Getting the Care and Support Bill right for young carers
As you’ll have seen if you read regularly, we are pleased that the Care and Support Bill recognises the importance of carers and getting them assessed, and ensuring they receive support. All of this is very welcome. The law as it stands is all over the place and confusing so the proposed consolidation will really help.
However there are a couple of areas which we’re not so happy about. In law, children’s issues and adults’ issues are usually dealt with in different pieces of legislation.
This means that although the Care and Support Bill will improve things for the majority of carers in England, it leaves carers who are under 18 or who are parent carers in the same situation as they are now, except it will be even more confusing.
We can’t have a situation where some carers have greater rights than others – it’s unfair and it just makes no sense . It particularly makes no sense if one of those groups with lesser rights is children.
We’ve been working hard on this and it does feel like we’re making some progress. I gave evidence to the Scrutiny Committee of the draft Care and Support Bill last week – you can read the uncorrected transcript here . The Committee was keen to hear what impact the proposals would have on all carers, and were concerned that young carers have been left out in the cold.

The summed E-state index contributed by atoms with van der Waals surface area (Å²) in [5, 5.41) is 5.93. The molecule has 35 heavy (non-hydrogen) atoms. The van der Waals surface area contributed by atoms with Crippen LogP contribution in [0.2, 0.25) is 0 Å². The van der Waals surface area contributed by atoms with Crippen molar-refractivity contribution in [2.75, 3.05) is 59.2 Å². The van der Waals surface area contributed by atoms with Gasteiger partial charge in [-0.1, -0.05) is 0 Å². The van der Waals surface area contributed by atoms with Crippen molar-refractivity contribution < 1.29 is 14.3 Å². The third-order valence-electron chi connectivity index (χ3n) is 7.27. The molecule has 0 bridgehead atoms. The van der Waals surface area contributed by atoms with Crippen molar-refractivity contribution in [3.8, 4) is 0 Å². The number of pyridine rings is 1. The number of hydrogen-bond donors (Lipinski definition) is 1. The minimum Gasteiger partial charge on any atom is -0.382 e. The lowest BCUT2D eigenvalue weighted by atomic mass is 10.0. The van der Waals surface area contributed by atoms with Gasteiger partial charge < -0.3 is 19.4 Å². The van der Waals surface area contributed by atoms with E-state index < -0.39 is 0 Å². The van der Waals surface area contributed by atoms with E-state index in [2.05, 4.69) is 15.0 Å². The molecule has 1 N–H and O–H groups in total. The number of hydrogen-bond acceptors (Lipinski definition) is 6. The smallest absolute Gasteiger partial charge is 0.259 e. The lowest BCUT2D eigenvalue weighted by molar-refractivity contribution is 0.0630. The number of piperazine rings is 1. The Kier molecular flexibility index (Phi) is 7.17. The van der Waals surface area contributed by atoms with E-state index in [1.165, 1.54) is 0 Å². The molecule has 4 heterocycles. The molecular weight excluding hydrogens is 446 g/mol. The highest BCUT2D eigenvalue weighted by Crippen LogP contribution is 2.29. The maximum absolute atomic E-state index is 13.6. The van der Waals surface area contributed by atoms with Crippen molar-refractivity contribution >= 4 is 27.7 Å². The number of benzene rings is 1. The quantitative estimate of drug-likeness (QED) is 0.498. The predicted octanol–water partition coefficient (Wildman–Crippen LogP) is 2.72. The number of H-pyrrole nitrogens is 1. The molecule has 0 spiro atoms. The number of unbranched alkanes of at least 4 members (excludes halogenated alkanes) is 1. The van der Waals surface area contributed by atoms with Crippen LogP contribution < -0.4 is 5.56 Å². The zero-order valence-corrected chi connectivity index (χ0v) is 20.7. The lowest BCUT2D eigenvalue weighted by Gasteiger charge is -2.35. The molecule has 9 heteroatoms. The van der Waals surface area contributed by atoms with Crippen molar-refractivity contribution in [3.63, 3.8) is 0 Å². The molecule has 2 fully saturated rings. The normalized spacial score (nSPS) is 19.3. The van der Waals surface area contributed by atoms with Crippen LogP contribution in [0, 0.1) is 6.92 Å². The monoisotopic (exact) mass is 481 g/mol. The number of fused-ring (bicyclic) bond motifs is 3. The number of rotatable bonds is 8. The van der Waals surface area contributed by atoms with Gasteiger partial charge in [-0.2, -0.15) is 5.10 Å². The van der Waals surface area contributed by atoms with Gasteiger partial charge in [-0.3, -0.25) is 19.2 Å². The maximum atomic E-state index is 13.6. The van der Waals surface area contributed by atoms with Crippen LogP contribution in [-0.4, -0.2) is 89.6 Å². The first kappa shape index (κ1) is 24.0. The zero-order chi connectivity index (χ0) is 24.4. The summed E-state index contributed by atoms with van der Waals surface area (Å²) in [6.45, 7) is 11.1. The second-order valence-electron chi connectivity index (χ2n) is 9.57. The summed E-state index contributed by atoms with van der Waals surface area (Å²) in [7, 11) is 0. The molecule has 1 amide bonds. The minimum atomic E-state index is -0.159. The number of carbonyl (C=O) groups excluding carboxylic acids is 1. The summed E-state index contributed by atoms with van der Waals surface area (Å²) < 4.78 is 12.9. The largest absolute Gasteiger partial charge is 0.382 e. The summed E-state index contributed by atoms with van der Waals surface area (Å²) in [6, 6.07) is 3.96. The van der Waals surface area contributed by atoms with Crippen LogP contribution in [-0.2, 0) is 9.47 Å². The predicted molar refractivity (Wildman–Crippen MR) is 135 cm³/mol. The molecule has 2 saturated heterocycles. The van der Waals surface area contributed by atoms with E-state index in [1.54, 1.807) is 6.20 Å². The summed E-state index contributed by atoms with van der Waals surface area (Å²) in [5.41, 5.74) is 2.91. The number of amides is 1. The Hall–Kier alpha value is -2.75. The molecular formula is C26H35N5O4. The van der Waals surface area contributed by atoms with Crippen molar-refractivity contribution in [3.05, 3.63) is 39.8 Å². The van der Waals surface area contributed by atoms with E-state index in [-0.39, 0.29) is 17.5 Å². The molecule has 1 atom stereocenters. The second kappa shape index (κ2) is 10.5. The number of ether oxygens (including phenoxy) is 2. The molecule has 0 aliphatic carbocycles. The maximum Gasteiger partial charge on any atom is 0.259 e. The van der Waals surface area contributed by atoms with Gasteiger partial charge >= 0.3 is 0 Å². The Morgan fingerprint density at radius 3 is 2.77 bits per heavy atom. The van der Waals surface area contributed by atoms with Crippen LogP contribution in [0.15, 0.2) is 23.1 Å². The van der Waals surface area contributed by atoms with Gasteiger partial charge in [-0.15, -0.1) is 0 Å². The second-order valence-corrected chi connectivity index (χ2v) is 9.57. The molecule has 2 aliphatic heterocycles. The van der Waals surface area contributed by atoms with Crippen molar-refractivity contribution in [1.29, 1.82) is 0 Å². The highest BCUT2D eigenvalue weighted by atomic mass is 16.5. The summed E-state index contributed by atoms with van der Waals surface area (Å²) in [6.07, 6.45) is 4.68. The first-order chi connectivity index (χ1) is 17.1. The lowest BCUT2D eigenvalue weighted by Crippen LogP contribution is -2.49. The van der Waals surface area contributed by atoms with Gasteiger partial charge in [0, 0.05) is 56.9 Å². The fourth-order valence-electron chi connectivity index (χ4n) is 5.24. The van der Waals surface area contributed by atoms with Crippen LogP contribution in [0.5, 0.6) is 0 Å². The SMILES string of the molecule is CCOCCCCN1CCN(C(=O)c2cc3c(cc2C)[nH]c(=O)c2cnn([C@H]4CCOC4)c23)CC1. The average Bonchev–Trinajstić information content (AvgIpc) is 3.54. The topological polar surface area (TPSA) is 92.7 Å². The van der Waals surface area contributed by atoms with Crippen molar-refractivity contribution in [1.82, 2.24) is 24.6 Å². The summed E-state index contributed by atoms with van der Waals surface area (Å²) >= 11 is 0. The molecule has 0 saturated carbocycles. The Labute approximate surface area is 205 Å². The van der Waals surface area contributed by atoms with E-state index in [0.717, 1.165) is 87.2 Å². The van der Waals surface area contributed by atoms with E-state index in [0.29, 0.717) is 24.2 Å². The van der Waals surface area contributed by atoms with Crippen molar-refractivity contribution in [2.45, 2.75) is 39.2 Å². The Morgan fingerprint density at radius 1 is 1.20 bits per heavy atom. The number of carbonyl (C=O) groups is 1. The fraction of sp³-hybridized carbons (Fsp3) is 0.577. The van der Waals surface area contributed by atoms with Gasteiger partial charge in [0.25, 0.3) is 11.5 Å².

I explained that we need two pieces of legislation which talk to each other thereby making a joined up system. The Bill for adults should ensure that someone who is a parent has any needs for their parenting role as well as their independence and wellbeing met. But children’s legislation also needs to identify, if services are working with a child, where there is a parent who is not receiving support that is needed, so that adult services can ensure that support is provided – otherwise there will continue to be care needs which the child has to meet.
The risk, if we don’t take a strongly preventative and joined up approach, is that we just accept young people’s caring roles rather than asking the question of why they are in that role, whether they should be, and whether this is having a negative impact on them. They are children, first and foremost, and our responsibility is to ensure they have the same chance to learn, develop and thrive as any other child.
It seems like the Government is listening. Officials at the Department of Health and the Department of Education are now talking to each other to try to sort this out, and yesterday, with colleagues from Barnardo’s and The Children’s Society (we are all part of the National Young Carers Coalition) we had a positive meeting with Edward Timpson MP, one of the children’s ministers. He took on board what we were saying and has requested we continue to put together the evidence for change so that we can try to find the best way forward. This is sounding positive, although we’re a way off the solution yet.
In my job, it’s sometimes hard to see progress – often it takes years of pushing at an issue before any change. And for young carers it has taken years, but finally the moment for action has presented itself. We hope the Government will grasp this opportunity.